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Grant J. Gisondo, P.A. – Family Law Attorney

Family Law

Home > Family Law (Page 13)

How to Prepare Financially For a Divorce

Whether your marriage has finally wound down to where both parties realize a divorce is what they both deem necessary or whether your spouse suddenly tells you there is to be a divorce, it is vitally important you begin to think about and plan for the inevitable financial changes the future may bring. Emotions will no doubt be running high, especially if you have not suspected divorce was coming, but to salvage as much as possible for your post divorce life you must immediately begin to plan for the divorce. And, finances will play a huge role in how you...

Why You Need An Attorney… Even If Your Case Is Uncontested or Simple

In today’s world of seemingly complicated legal maneuvers, it hardly seems possible that a case could be considered simple.Or commonly called, uncontested, when both parties agree completely on all issues to be resolved and adjudicated by the court, but hardly simple. The very definition of “simple” states “simple refers to something that’s easy and uncomplicated, without too many steps.” speaks to a modern day court system which can hardly be found to be “simple”. While it is true some cases are very forthright with all necessary proceedings, paperwork, and desired outcomes neatly tied together; there are still numerous steps to...

Retroactive Child Support

As each state has their own set of Family Law guidelines (statutes), for the purposes of this blog, guidelines for the state of Florida Child Support Laws, which include retroactive situations, will be used. In Florida Family law, the term “in the best interest of the child” is used frequently and in a sense becomes the goal or mission of the Florida Courts. It is important to note that child support in Florida is a legal requirement for all parents, living or not living together, married, divorced, or never married. When a child is born, unless custody is signed over...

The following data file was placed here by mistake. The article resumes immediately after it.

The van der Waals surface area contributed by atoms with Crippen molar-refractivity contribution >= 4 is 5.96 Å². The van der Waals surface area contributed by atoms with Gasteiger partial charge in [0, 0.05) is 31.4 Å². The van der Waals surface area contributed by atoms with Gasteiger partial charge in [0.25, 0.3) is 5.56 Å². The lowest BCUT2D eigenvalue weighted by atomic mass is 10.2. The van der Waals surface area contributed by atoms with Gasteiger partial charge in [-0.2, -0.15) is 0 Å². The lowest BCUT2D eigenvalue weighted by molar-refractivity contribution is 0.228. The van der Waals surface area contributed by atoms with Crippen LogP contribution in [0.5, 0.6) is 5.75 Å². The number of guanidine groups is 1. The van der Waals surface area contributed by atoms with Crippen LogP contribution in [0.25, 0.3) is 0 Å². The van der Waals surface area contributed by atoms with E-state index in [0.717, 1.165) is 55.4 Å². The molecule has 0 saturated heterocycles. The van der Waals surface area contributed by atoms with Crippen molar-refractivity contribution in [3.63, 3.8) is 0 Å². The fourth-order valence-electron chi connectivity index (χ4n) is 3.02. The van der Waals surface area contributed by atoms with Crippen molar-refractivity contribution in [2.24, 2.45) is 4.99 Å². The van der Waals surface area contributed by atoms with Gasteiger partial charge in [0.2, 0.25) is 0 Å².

Hearsay . . .

The most misunderstood objection there is Hearsay, a word that most people hear in movies, and on television, such as judge shows, as well as in many crime or mystery novels where courtroom drama is part of the plot. But what exactly is “hearsay” and just how is it explained and used, or in many cases, not used. The definition of “hearsay” as found in the online legal dictionary, states, “A statement made out of court that is offered in court as evidence to prove the truth of the matter asserted”. These statements can have been made verbally, in writing, or by...

The Importance of The Family Law Attorney as an Advocate, Counselor, and Advisor

To be able to look at how a Family Law Attorney can be an advocate, counselor, and advisor, it is necessary to determine what areas of law said Family Law Attorney will practice. For the purpose of this blog, a Family Law Attorney with over 10 years experience, Grant Gisondo, will be used as an example. Attorney Gisondo has his practice in West Palm Beach, Florida and serves Palm Beach, Martin, St. Lucie, Miami-Dade, Broward, Hillsborough, and Orange counties. He is also licensed in Washington DC and New York. Looking at his areas of practice which include: Divorce or Dissolution of Marriage Child Custody ...